Premieres: Oct. 24
Airs: Fridays at 10pm
Who’s In It? Matt Ryan, Emmett Scanlan, Lucy Griffiths, Angelica Celaya
Look at you. You’re an average, busy person. You wouldn’t count yourself a “nerd” necessarily, but yeah, you read some comics as a kid, you went as Batman that one Halloween and sure, you saw The Avengers in theaters. But who didn’t? “So, what’s up with this Constantine thing?” you ask yourself, not unreasonably. And we, the super nerds, forgive you for your reasonable ignorance.
NBC’s gritty new supernatural drama has a lot to live up to in the eyes of many diehard fans of the contemporary horror comic Hellblazer. The titular lead character, John Constantine, was created by comics legend Alan Moore (writer of the comics on which the box-office smashes Watchmen and V for Vendetta were based) and some of the best comics writers in the business today, including Grant Morrison and Neil Gaiman, have contributed to the Hellblazer series. So longtime fans have been understandably hesitant about this new show, especially considering the poor treatment the material received at the hands of Francis Lawrence and Keanu Reaves back in the 2005 movie of the same name.
But what’s all this to you, oh person of limited interest in the long and complicated history of comic books? More than you’d think.
If you’ve ever enjoyed a gritty, supernatural drama, novel or movie, chances are it was influenced by Hellblazer or influenced by something which was influenced by Hellblazer. Have you read the best-selling book series or it’s short-lived TV series The Dresden Files by Jim Butcher? Hellblazer inspired. Love Castiel, from Supernatural? Look at that trench coat and skinny tie! Hellblazer inspired. If you’ve enjoyed an episode of Grimm, The Originals, or The Walking Dead, know that Hellblazer helped pave the way for it in the hearts and minds of pop culture consumers. See? Now you’re starting to get why you should care!
Written by David S. Goyer (screenwriter of Man of Steel and Christopher Nolan’s Batman trilogy) and directed by Neil Marshall (whose work on HBO’s Game of Thrones landed him an Emmy nomination), the Constantine pilot has a lot going for it, embracing the heart of the groundbreaking comic book series — including homages to its geeky origins to keep old-school fans happy — while updating its tale to feel contemporary and accessible to newcomers. Although most of the special effects leave something to be desired and the dialogue gets clunky in places, believable performances by lead actors Matt Ryan and Lucy Griffiths keeps things moving along without too much fuss. The show’s use of old magic in a modern setting blended nicely, without relying too much on one or the other — or pitting the two facets against each other — which greatly helps the style of the series.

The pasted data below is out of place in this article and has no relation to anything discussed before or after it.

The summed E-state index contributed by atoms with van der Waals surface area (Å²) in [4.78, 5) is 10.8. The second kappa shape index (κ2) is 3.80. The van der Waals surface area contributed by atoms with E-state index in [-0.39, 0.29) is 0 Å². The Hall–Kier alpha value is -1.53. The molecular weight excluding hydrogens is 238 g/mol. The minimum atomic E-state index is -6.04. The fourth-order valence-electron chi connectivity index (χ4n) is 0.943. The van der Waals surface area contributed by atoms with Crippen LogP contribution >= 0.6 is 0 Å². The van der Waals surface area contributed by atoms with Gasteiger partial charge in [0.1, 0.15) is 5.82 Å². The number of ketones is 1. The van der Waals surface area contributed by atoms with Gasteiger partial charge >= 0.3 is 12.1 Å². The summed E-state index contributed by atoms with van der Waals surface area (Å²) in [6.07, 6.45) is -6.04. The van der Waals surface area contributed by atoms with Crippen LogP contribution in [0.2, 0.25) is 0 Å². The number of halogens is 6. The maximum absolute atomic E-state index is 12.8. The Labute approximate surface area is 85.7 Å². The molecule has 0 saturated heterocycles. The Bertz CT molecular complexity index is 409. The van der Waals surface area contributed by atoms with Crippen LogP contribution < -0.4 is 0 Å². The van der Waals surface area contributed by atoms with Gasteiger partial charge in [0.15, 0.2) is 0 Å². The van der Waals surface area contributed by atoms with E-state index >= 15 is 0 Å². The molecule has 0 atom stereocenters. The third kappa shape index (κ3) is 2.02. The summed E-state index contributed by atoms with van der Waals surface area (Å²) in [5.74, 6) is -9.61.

Constantine also wastes no time getting right to the intensity when it opens on the title character settling in for a nice round of electroshock therapy — and that’s no joke. John Contantine’s dry voiceover lets the audience know that he has checked himself in to this vaguely American Horror Story asylum in order to combat demons of his own. The Constantine we meet it tired and perhaps a bit washed up, half-heartedly trying to heal his mind and soul. Fortunately, this doesn’t last long and a visit from a body-snatching spirit sends him on another mission, with only the mysterious message “Liv Die” to go by. Although the words mean little to the audience, Constantine resigns to a fate he seems to know well and checks himself out of the hospital.
While the announcement that Griffiths will be replaced as Constantine’s female lead by Angelica Celaya playing familiar Hellblazer character Mary “Zed” Martin may make some viewers nervous, the series was well-received at San Diego Comic-Con — a crowd frequently proving difficult to please.
Constantine premieres Friday, Oct. 24 at 10/9CT on NBC.
Matt Ryan as John Constantine © 2014 NBCUniversal Media, LLC Credit: Quantrell Colbert